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Backup/Restore: Web 3.0 Server side

With so many turning to cloud computing with sophisticated CMS based websites, there are times when a very minor error can cascade crippling, or worse a downing your site. I just recovered from a frustrating week while attempting some maintenance on a client’s rather complex Word Press based ecommerce site. Before starting I ran a full server backup for 5 nights as I’ve been down this road before. One can never have too many backups!

Actually I made two errors. #1 was not reading the documentation from the control panel supplier about installing additional Word Press applications. Thus, my first attempt at a new WP install failed. After repeating the same steps several more times in vain I requested a server reboot from the hosting supplier. After completion there was no status change in the additional WP installation. It was still pointing to the same DB.

So it seemed like a good time to restore one of those 5 full server backups. Being diligent I then looked at the documentation for the restore process only to discover that it was CMD line oriented while I was working on the web based panel. After digging and finding a help table, I attempted to restore the system from the most current backup.  There were no Customers in the system so only the Administrator’s web sites needed to be restored, a piece of cake or so I thought.

Oops

Errors on the restore log told me the web sites where already there in the panel. The light goes in my head (dimly as it’s 3 AM), looking back at the restore panel, I see an unchecked box marked something like “admin entries” and realize my error. Too late, Ed! Close only counts in horseshoes and hand grenades! I then try the next backup with both Admin boxes checked but I have corrupted the panel. Time for tech support #1.

I chat with the hosting supplier’s Tech Support agent gets me nowhere. They don’t know about restoring a system from the control panel as they sell another backup product. Now on to the panel supplier’s web site to enter a ticket.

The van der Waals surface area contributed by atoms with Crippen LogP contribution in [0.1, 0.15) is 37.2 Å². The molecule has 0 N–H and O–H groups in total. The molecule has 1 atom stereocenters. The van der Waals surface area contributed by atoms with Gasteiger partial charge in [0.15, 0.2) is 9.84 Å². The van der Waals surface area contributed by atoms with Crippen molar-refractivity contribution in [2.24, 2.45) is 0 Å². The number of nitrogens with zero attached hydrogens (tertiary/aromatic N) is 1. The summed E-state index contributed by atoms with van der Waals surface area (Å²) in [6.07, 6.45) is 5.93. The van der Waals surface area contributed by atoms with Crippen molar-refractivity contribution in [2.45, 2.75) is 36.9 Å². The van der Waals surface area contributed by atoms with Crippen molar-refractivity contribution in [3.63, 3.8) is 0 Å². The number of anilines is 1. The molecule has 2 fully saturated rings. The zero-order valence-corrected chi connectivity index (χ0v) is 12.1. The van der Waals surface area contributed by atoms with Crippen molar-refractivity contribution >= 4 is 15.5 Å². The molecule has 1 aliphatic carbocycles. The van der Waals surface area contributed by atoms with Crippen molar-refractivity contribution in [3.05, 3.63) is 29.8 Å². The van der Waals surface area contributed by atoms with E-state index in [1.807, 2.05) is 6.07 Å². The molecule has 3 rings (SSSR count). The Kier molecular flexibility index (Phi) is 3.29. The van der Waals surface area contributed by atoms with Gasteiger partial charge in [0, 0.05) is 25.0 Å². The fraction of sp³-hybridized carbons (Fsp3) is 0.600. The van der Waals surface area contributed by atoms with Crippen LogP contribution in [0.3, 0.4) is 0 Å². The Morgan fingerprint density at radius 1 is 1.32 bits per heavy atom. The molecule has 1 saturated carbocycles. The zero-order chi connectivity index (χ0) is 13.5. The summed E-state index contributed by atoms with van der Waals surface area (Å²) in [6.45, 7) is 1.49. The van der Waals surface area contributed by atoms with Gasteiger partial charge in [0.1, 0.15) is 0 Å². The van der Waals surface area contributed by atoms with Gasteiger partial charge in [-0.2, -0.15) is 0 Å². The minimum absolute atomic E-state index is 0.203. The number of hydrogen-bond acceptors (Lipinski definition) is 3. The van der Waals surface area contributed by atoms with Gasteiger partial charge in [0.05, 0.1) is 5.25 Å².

The pain continues

I create a ticket, a lengthy process where requiring  the panel license info and other details to make an incident report. After submitting the report, their system tells me I don’t have a service contract and must prepay $75 pls tax for a single incident. After a brief WTF moment, I pay them gladly thinking that their “front-line” team will be my heroes and resolve this restore issue quickly.

Ha Ha! Bottom line is that 15 emails and 5 days later they finally got the panel and web sites fixed with 3 false starts finally using the 3rd of the 5 backups. The client did agree to reimburse me the incident support fee, but I cannot in good conscience bill them for the time spent AFTER I made that fatal check box error.

The Moral of this tale

If you manage a server or use a cloud backup service for your personal PCs of small biz systems, do not assume that you will be able to restore from  hardware, software, or BUOD (Bad User On Device) errors unless you have:

  1. Multiple Backup Copies
  2. Read the documentation carefully
  3. Made a “Steps” outline for the restore process
  4. Rehearsed all restore steps while not under stress
  5. Actually restored at least part of the system.

I like to make a little “cook book” with notes extracted from often obtusely written documentation. Tools like Evernote and Snagit make it very easy to take a few relevant screen shots of a process and annotate them with some outline steps for future reference. Later tonight I will follow my own advice and update my server cook book with the shots and steps needed to restore from the server control panel backup/restore utility. Now I can get back to my other work!

Copyright © 2013-2014 Edward Martino, PhD. All Rights Reserved.